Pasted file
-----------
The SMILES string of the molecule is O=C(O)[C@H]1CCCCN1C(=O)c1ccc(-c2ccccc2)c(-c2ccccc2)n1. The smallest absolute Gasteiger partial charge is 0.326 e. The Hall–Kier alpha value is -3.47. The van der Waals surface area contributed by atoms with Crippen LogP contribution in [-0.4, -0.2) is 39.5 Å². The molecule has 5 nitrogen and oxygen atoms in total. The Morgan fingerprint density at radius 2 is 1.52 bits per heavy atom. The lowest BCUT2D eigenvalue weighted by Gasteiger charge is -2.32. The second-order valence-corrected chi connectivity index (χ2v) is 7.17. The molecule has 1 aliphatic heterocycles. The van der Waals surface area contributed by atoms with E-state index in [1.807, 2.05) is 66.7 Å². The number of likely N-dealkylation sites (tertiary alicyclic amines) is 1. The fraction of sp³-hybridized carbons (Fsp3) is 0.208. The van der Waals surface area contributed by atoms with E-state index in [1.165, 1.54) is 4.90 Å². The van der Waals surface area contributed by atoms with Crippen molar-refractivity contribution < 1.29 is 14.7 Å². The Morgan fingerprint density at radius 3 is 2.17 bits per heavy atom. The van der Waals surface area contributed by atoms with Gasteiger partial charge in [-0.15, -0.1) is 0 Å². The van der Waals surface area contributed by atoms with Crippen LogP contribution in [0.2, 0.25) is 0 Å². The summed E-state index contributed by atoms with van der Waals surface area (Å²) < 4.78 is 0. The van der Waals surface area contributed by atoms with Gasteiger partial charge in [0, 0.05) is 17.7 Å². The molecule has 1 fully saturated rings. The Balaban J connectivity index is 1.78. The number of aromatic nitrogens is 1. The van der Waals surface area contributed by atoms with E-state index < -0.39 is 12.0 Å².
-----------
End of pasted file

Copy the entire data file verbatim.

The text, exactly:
The SMILES string of the molecule is O=C(O)[C@H]1CCCCN1C(=O)c1ccc(-c2ccccc2)c(-c2ccccc2)n1. The smallest absolute Gasteiger partial charge is 0.326 e. The Hall–Kier alpha value is -3.47. The van der Waals surface area contributed by atoms with Crippen LogP contribution in [-0.4, -0.2) is 39.5 Å². The molecule has 5 nitrogen and oxygen atoms in total. The Morgan fingerprint density at radius 2 is 1.52 bits per heavy atom. The lowest BCUT2D eigenvalue weighted by Gasteiger charge is -2.32. The second-order valence-corrected chi connectivity index (χ2v) is 7.17. The molecule has 1 aliphatic heterocycles. The van der Waals surface area contributed by atoms with E-state index in [1.807, 2.05) is 66.7 Å². The number of likely N-dealkylation sites (tertiary alicyclic amines) is 1. The fraction of sp³-hybridized carbons (Fsp3) is 0.208. The van der Waals surface area contributed by atoms with E-state index in [1.165, 1.54) is 4.90 Å². The van der Waals surface area contributed by atoms with Crippen molar-refractivity contribution < 1.29 is 14.7 Å². The Morgan fingerprint density at radius 3 is 2.17 bits per heavy atom. The van der Waals surface area contributed by atoms with Gasteiger partial charge in [-0.15, -0.1) is 0 Å². The van der Waals surface area contributed by atoms with Crippen LogP contribution in [0.2, 0.25) is 0 Å². The summed E-state index contributed by atoms with van der Waals surface area (Å²) < 4.78 is 0. The van der Waals surface area contributed by atoms with Gasteiger partial charge in [0, 0.05) is 17.7 Å². The molecule has 1 fully saturated rings. The Balaban J connectivity index is 1.78. The number of aromatic nitrogens is 1. The van der Waals surface area contributed by atoms with E-state index < -0.39 is 12.0 Å².